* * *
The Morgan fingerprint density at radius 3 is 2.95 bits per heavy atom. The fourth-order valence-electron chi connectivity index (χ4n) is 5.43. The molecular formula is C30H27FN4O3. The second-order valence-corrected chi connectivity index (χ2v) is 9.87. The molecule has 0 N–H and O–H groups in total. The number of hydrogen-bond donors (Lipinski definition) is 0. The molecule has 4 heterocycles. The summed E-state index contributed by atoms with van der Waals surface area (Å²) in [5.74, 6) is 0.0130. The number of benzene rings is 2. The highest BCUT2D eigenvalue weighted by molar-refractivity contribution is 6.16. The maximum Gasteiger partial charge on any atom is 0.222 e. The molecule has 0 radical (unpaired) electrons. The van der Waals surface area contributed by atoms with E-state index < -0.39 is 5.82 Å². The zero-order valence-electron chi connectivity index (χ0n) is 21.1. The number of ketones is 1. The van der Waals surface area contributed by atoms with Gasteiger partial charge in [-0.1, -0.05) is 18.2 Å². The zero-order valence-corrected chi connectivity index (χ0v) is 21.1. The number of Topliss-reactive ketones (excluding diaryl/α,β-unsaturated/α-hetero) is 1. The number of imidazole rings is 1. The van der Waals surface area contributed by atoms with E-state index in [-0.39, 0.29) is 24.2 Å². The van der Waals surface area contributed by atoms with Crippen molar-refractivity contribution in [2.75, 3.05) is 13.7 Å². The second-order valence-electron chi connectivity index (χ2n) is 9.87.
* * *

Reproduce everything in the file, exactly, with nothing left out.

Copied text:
The Morgan fingerprint density at radius 3 is 2.95 bits per heavy atom. The fourth-order valence-electron chi connectivity index (χ4n) is 5.43. The molecular formula is C30H27FN4O3. The second-order valence-corrected chi connectivity index (χ2v) is 9.87. The molecule has 0 N–H and O–H groups in total. The number of hydrogen-bond donors (Lipinski definition) is 0. The molecule has 4 heterocycles. The summed E-state index contributed by atoms with van der Waals surface area (Å²) in [5.74, 6) is 0.0130. The number of benzene rings is 2. The highest BCUT2D eigenvalue weighted by molar-refractivity contribution is 6.16. The maximum Gasteiger partial charge on any atom is 0.222 e. The molecule has 0 radical (unpaired) electrons. The van der Waals surface area contributed by atoms with E-state index < -0.39 is 5.82 Å². The zero-order valence-electron chi connectivity index (χ0n) is 21.1. The number of ketones is 1. The van der Waals surface area contributed by atoms with Gasteiger partial charge in [-0.1, -0.05) is 18.2 Å². The zero-order valence-corrected chi connectivity index (χ0v) is 21.1. The number of Topliss-reactive ketones (excluding diaryl/α,β-unsaturated/α-hetero) is 1. The number of imidazole rings is 1. The van der Waals surface area contributed by atoms with E-state index in [-0.39, 0.29) is 24.2 Å². The van der Waals surface area contributed by atoms with Crippen molar-refractivity contribution in [2.75, 3.05) is 13.7 Å². The second-order valence-electron chi connectivity index (χ2n) is 9.87.